1. See Société Générale’s policy and their early-July announcement.

2. See the Paris Financial Centre’s pledge.

3. See Reclaim Finance’s demands on Coal and the Coal Policy Tool.

4. “Société Générale entities managing assets for their own account or on behalf of third-parties exclude from their universe of investment the Companies: which revenue is more than 10% linked to Thermal coal mining; which are in the energy sector and have more than 30% of their power production generated from Thermal coal; which are Thermal Coal Developing Companies.” Société Générale did not pledge to apply their policy to passive management, which makes up 40% of managed assets.

5. Proportion of earnings derived from coal is not a relevant metric for energy producers. Rather, the proportion of coal in their energy mix should be used.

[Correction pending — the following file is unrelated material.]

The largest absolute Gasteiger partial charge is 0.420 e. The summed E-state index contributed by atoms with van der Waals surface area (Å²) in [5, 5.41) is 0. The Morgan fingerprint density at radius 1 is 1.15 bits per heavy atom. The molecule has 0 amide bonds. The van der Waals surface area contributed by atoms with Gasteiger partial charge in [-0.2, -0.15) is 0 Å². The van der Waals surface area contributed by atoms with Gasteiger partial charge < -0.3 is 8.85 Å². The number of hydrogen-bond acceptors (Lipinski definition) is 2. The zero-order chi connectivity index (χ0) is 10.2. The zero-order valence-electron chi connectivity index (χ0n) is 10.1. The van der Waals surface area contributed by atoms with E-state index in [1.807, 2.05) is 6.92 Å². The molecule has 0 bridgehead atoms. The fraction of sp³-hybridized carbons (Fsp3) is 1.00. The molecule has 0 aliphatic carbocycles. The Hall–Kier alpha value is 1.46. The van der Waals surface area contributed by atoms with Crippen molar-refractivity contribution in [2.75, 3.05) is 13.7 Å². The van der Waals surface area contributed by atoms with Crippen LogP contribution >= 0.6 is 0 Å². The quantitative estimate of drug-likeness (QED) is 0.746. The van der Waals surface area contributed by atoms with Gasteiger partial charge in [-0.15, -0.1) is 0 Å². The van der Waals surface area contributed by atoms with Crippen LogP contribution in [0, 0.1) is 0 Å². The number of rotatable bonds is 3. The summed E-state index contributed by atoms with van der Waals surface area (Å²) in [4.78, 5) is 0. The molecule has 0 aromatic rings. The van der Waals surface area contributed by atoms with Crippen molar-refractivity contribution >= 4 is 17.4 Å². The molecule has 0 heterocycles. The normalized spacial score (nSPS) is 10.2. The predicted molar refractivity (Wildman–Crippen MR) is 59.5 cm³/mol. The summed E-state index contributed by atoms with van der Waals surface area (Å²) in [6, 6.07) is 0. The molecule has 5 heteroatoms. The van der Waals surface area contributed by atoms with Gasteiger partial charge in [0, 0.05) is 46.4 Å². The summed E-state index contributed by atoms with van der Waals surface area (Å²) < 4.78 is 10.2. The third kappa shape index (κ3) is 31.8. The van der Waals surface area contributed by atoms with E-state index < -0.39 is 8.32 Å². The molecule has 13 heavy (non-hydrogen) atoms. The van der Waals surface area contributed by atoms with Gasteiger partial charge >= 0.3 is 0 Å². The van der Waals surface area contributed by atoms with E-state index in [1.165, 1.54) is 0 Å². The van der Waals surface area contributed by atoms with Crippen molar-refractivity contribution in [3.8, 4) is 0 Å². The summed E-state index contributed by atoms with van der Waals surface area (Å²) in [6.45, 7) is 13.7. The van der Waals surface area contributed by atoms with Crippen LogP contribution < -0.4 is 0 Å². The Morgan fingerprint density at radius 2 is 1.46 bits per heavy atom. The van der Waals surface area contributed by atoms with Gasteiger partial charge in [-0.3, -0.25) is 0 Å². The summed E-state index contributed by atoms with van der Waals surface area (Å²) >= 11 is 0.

6. The policy does not clearly establish expectations regarding a 2030/2040 aligned coal phase-out, but this implies more than a just a coal exit deadline. Société Générale does not explicitly demand the closure of coal assets, thus allowing them to be sold. However, the policy states that Société Générale will not facilitate such transactions.

7. See the Global Coal Exit List.

8. See Reclaim Finance’s response to BNP Paribas’ announcements.

9. See the “financing the energy transition” page on Société Générale’s website and the Banking on Climate Change 2020 report published by Reclaim Finance, the Rainforest Action Network, and 4 partner organizations.